Reloading Basics Bullets: Part 2
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- Last updated: 19/11/2018
Once you have decided what type of bullet you are going to use, in terms of bullet construction and type, it is very important to match it to your particular gun. Usually, bullets are sold with most of the information you need shown on the box; calibre, diameter, weight, type etc. and this will generally be enough to ensure that they will work in your gun. One thing you will hardly ever see on the box, however, is the length of the bullet, and this is a vital factor when choosing the optimum bullets for your gun. This issue does make a vast difference to the performance of your finished ammo in your gun; so, is well worth some detailed consideration.
To get the very best performance from your gun, an often overlooked factor is the bullet length and its relationship to the rifling rate or ‘twist’ in your barrel. The rate of the twist is simply the number of inches of barrel over-which the rifling makes one complete turn, expressed for example as 1:10, which means that the rifling makes one turn in 10-inches of barrel. The rate of twist for your gun will be included in the documents that come with it or be available to find online. As a general rule, heavier bullets need a faster or ‘tighter’ twist rate to stabilise them. The principal behind the relationship between the rate of twist of the barrel and the weight of the bullets is this; heavier bullets, in a given calibre, are longer and so have more surface area in contact with the rifling. This means that they are affected differently by the rifling than the way lighter, shorter bullets are. Clearly, the entire length of a bullet is not in contact with the walls of the barrel, due to the taper towards the nose of almost all bullets; but, as the overall length of a bullet of a specific calibre is increased there is a general increase in the amount of surface area in contact with the barrel.
There is a way to calculate the rate of twist best suited to a particular bullet, using a calculation called the Greenhill formula, and this uses bullet length, rather than weight, as the variable factor. The calculation can also be used in reverse to calculate the best length of bullet for your gun and its rate of twist. All figures are in inches. To determine the best rate of twist, the formula divides 150 by the length of the bullet, expressed in calibres, and then multiplies the resulting number by the diameter of the bullet. The following example demonstrates how the calculation works: (See Greenhill Formula chart below.)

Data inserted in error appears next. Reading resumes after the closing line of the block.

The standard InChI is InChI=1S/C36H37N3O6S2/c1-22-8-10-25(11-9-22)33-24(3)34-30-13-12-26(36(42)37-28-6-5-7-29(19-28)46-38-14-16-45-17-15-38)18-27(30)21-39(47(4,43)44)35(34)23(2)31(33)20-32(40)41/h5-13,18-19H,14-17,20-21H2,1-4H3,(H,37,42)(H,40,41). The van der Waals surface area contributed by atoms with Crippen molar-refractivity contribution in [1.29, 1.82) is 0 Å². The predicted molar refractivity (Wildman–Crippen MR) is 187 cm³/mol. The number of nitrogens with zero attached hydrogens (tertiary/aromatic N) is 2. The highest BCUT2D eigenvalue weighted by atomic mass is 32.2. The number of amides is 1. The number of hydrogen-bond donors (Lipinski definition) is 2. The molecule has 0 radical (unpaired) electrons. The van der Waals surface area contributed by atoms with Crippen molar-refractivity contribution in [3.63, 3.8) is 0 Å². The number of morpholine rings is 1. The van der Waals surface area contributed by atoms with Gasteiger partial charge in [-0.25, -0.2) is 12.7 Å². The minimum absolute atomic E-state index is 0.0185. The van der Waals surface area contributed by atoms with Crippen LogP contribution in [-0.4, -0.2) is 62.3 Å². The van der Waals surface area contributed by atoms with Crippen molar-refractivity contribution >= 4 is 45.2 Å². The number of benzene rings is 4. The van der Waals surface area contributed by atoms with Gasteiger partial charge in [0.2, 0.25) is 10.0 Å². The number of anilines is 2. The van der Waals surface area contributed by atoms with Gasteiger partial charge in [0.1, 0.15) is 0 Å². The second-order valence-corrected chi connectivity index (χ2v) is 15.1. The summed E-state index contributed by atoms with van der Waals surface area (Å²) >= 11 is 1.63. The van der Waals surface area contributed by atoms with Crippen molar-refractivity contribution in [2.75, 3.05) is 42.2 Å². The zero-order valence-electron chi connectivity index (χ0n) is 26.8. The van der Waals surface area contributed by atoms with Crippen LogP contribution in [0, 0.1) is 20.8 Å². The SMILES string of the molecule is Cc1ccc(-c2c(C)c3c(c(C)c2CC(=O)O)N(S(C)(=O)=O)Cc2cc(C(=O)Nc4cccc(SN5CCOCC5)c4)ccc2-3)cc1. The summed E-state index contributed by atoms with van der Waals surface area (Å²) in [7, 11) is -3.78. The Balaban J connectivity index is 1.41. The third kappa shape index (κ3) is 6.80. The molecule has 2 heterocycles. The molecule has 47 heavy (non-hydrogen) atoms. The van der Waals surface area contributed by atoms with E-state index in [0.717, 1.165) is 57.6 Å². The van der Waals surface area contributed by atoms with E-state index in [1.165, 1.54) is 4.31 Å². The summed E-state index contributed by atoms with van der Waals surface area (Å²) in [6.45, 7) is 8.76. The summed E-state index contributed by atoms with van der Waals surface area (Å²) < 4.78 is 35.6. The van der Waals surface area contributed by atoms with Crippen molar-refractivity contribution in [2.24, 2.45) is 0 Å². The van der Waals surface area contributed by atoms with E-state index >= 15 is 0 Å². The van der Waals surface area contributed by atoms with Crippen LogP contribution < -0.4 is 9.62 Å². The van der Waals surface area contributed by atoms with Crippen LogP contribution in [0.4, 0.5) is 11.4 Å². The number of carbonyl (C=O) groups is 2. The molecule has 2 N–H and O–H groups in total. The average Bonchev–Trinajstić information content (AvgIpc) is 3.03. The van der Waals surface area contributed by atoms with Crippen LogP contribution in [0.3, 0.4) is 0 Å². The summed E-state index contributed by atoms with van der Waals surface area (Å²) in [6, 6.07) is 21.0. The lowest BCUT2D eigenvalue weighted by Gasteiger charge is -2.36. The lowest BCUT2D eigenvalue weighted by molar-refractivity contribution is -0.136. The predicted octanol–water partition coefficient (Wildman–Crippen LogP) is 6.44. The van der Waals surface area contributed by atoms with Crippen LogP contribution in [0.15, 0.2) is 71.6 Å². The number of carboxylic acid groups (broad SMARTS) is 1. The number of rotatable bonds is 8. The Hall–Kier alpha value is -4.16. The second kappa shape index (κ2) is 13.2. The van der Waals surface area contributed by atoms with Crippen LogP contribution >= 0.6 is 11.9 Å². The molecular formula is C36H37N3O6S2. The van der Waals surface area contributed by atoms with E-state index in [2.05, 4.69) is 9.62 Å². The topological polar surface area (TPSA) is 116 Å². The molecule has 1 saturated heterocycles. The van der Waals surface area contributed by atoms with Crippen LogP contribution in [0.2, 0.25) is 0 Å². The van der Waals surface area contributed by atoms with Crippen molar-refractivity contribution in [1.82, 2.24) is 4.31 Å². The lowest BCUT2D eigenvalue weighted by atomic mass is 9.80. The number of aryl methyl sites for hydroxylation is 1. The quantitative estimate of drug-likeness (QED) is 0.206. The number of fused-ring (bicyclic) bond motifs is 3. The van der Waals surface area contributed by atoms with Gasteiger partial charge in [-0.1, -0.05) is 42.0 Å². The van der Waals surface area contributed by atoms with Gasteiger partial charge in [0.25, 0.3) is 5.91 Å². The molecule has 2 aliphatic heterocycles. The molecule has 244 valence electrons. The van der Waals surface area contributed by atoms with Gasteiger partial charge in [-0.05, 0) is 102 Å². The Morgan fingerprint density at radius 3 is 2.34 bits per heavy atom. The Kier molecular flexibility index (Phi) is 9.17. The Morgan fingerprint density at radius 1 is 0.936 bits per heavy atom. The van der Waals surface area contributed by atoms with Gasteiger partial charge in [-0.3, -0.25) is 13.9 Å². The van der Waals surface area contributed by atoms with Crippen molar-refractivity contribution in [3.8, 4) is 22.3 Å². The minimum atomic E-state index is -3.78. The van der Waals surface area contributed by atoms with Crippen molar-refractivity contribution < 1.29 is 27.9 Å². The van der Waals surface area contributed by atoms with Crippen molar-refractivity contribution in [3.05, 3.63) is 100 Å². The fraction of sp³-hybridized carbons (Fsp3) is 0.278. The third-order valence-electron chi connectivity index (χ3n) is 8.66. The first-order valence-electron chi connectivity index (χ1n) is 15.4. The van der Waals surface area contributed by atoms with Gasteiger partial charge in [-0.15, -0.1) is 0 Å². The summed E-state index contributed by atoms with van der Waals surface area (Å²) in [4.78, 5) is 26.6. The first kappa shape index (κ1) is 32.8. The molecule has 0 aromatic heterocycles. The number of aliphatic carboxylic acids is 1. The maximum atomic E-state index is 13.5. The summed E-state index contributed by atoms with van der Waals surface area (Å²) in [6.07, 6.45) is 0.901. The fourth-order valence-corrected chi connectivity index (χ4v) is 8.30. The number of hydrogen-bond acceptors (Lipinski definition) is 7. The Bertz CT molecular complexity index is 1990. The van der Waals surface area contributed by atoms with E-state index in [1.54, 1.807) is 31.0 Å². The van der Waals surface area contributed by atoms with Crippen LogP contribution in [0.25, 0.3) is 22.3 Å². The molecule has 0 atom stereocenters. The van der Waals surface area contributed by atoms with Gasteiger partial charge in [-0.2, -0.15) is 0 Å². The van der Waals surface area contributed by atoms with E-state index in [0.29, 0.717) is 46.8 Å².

While a lot of theories do not always work in practice, this one does. It is the most effective and consistently reliable means of identifying the best bullet for a given gun. The biggest hurdle to overcome is actually getting the length of a given bullet without having to buy some first. Why bullet length does not get included on the packaging is a mystery; but, if you can get hold of this information, the calculation is quick and easy. One fantastic source of bullet lengths, as well as tons of other data for use when reloading, is the QuickLOAD software from JMS Arms, which lists literally thousands of bullet lengths. The same software can also be used to ‘design’ a load for your chosen bullet, allowing you to choose powders, charges etc. and calculate important stuff like pressure and velocity. More on QuickLOAD coming soon.
I have used this formula numerous times and on several different calibres. With only one exception, it has always allowed me to work out the bullet size that works the best in a given rifle, in terms of accuracy and consistency. The one exception is when I tried it on full wadcutter bullets in .357-calibre. The dimensions of the bullets generate worthless figures, but the bullets themselves are very accurate, one of the many anomalies or the reloading art! When I used the formula to work out the best bullet for my .308 Steyr, it showed that the best match to my gun would be a 190-grain bullet. This was a surprise, as I had been using a 145-grain bullet with acceptable results. Upping to various heavier bullets gradually, I ended up settling on a 180-grain PPU soft point with fantastic results. Coincidentally, the test target supplied with the rifle was produced using 190-grain bullets. I am not sure how long this formula has been around, but it certainly seems to have stood the test of time and still works well.
Reloading is a complicated art and keeping the variables in check is the key to success. This formula allows you to tick bullet size off the list of variables and find the best bullet for a particular gun. Despite having to run the calculation a few times, to get to a bullet length that best matches the twist of your barrel, and then finding a bullet of that precise length, it is a very useful and worthwhile tool. When you have found the right bullet, all you need to do is consult available reloading data, to find a suitable and safe powder charge for it. I definitely recommend that you give this a go, the results will optimise your bullet to rifle match and so improve the overall performance of your reloads. When you are starting reloading for the first time, it gives you a quick and easy way to start off with the right bullet.
Norman Clark Gunsmiths normanclarkgunsmith.co.uk
Henry Krank & Co henrykrank.com
JMS Arms jmsarms.com
1967 Spud Reloading Supplies 1967spud.com
Hannam’s Reloading Ltd hannamsreloading.com
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